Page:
Next week Google will face a federal judge and ask for approval of the Google Books settlement. EFF has raised privacy concerns, including the possibility that Google might make secondary uses of the Books information. Buzz's disastrous product launch highlights the danger posed by this possibility, and showcases the need for firm enforceable commitments to protecting user privacy.
Reports are coming in of additional privacy issues.
The Register reports that "Google Buzz is susceptible to exploits that allow an attacker to commandeer accounts and even learn where victims are located." While a security blog now reports this was fixed, Google should conduct a thorough security review to ensure that no other problems persist.
PC World notes that Google's "vanity URL" functionality presents users with an unfortunate choice: Either expose your email address to the general public, or host your profile at a monstrously long numeric URL. Google ought to provide a third, middle-of-the-road option by allowing users to select a simple and memorable URL which is not based on their email address.
Imagine you're a music journalist who maintains a blog. You've just found a great, new, virtually-unknown artist that you want to tell the world about. How can you do so, in a way that is simple and convenient for your readers, but does not place you or your blog's host at risk of being sued?
Thanks to the increasingly aggressive copyright-enforcement tactics of the music industry, this has become a startlingly complicated question with no good answer.
In the latest signal of this conundrum, at least six music blogs were deleted last week by Blogger due to copyright complaints. It's uncertain who made the accusations that lead to the deletions, but the most likely culprit is the International Federation of the Phonographic Industry (IFPI), a copyright-enforcement organization which had previously filed copright takedown notices against some of the targeted blogs.
Although the takedowns were made in the name of stopping piracy, the deleted blogs do not appear to have been hotbeds of illegal file-sharing. Indeed, some had operated for years and acquired a serious and substantial readership. Like many music blogs and magazines, they mostly posted reviews of artists, albums and concerts.
In at least one case, IFPI's accusations of copyright infringement were almost certainly incorrect. Bill Lipold, author of the deleted I Rock Cleveland, has outlined in painstaking detail the ways in which he received explicit permission to post every file on his blog, including ones which were later accused of infringement and forcibly removed. In one case, the band's publicist wrote of the takedown, "Just so you know, this is none of our doing...apparently, DMCA operate on their own set of odd rules, as they even requested that the (band's) official blog remove the song....What a headache..."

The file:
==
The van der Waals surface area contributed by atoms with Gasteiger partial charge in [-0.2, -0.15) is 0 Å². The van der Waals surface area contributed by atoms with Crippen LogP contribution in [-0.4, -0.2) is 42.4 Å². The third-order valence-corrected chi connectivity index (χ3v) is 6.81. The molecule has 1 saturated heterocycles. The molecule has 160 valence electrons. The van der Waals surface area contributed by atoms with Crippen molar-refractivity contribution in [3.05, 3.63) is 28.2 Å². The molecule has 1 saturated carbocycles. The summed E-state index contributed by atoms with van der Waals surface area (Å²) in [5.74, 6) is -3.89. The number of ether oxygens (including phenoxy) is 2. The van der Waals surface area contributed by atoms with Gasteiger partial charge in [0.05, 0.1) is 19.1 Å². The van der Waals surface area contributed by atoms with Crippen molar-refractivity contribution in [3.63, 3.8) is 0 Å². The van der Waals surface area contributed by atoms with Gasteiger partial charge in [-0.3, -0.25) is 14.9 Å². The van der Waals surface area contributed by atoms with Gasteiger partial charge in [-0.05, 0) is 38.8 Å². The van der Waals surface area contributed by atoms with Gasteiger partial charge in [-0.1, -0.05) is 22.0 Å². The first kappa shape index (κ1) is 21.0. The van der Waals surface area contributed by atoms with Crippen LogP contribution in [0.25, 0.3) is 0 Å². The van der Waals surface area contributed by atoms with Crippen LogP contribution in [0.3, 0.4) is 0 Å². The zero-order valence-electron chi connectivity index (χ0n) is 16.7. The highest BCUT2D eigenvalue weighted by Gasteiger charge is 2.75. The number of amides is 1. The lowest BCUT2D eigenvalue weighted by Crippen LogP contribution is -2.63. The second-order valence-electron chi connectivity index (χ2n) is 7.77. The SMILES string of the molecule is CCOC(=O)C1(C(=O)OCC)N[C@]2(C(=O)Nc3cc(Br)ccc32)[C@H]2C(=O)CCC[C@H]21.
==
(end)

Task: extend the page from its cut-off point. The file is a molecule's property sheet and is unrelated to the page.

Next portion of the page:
In cases like this, attacks on music blogs seem to be the latest example of the widening disconnect between the goals of the music industry's promotional wing and its enforcement wing. Smart musicians and promoters understand that the Net is a powerful promotional tool, and know that sharing an artist's music is the best way to earn new fans. The IFPI, on the other hand, writes clearly in its takedown notices that "Our top priority is to prevent the continued availability of the IFPI Represented Companies' content on the internet." We've already seen this divergence of interests play out in recent fiascos surrounding bands like OK Go and Death Cab For Cutie. And the television industry has seen similar problems in its attacks on YouTube.
In other cases, it appears that the bloggers may have posted or linked to copyrighted material without permission. But, as targeted blogger Patrick Duffey explains, it's often next to impossible to know exactly which content is being accused of infringement:
In their DMCA take down letters they never inform you what the infringing mp3’s are, forcing the writer to take down ALL the mp3’s in the offending post whether they have the permission to post them or not... If they had just included what the offending mp3’s were they could have avoided all of these headaches and bad press and we could have kept on going like any other day.
Living Ears, another targeted blog, echoes those sentiments:
One problem with these notices is that they do not mention infringing files by name. When I post the playlist from Scene Not Heard and link to a couple of tracks, if I receive a DMCA notice, how can you tell which file is to be deleted?
Targeted bloggers need to know these details, not only so that they can remove the file if it's indeed infringing, but so that they can file a DMCA counter-notice in the event that the file is not infringing.
Ordinarily, the party issueing the takedown notice would be required by US copyright law to specify which content is being accused. But, as an international organization headquartered in London, IFPI is arguing that it doesn't even need to play by the USA's rules. "We neither admit nor accept," they write, "...that Google is entitled to be served a notice in compliance with the DMCA." Translation: IFPI is essentially threatening to sue Google under some unspecified foreign law — presumably one which lacks even the modest safe-harbor provisions available in the USA. It's no wonder Google felt the need to take drastic action to avoid liability, even at the expense of the resulting headaches and bad press.